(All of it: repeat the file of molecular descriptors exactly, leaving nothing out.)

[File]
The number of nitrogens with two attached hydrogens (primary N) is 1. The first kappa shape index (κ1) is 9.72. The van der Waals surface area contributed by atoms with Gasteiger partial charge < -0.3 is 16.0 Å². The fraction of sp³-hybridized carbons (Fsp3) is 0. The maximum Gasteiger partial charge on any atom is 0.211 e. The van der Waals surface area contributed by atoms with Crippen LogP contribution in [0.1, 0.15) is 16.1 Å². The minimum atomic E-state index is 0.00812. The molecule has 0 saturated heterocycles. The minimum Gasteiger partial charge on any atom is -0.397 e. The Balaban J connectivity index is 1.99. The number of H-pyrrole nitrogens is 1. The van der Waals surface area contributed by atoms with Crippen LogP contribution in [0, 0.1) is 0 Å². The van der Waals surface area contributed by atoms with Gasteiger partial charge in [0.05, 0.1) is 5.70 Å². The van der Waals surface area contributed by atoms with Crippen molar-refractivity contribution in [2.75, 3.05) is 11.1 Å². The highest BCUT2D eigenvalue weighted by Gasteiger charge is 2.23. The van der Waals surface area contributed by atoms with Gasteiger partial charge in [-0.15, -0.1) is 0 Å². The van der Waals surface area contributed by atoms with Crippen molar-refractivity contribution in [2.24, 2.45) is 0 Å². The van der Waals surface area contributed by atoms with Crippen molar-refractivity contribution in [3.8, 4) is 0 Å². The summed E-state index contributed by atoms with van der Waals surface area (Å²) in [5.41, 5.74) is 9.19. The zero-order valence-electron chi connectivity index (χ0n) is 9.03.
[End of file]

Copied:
The number of nitrogens with two attached hydrogens (primary N) is 1. The first kappa shape index (κ1) is 9.72. The van der Waals surface area contributed by atoms with Gasteiger partial charge < -0.3 is 16.0 Å². The fraction of sp³-hybridized carbons (Fsp3) is 0. The maximum Gasteiger partial charge on any atom is 0.211 e. The van der Waals surface area contributed by atoms with Crippen LogP contribution in [0.1, 0.15) is 16.1 Å². The minimum atomic E-state index is 0.00812. The molecule has 0 saturated heterocycles. The minimum Gasteiger partial charge on any atom is -0.397 e. The Balaban J connectivity index is 1.99. The number of H-pyrrole nitrogens is 1. The van der Waals surface area contributed by atoms with Crippen LogP contribution in [0, 0.1) is 0 Å². The van der Waals surface area contributed by atoms with Gasteiger partial charge in [0.05, 0.1) is 5.70 Å². The van der Waals surface area contributed by atoms with Crippen molar-refractivity contribution in [2.75, 3.05) is 11.1 Å². The highest BCUT2D eigenvalue weighted by Gasteiger charge is 2.23. The van der Waals surface area contributed by atoms with Gasteiger partial charge in [-0.15, -0.1) is 0 Å². The van der Waals surface area contributed by atoms with Crippen molar-refractivity contribution in [2.24, 2.45) is 0 Å². The van der Waals surface area contributed by atoms with Crippen molar-refractivity contribution in [3.8, 4) is 0 Å². The summed E-state index contributed by atoms with van der Waals surface area (Å²) in [5.41, 5.74) is 9.19. The zero-order valence-electron chi connectivity index (χ0n) is 9.03.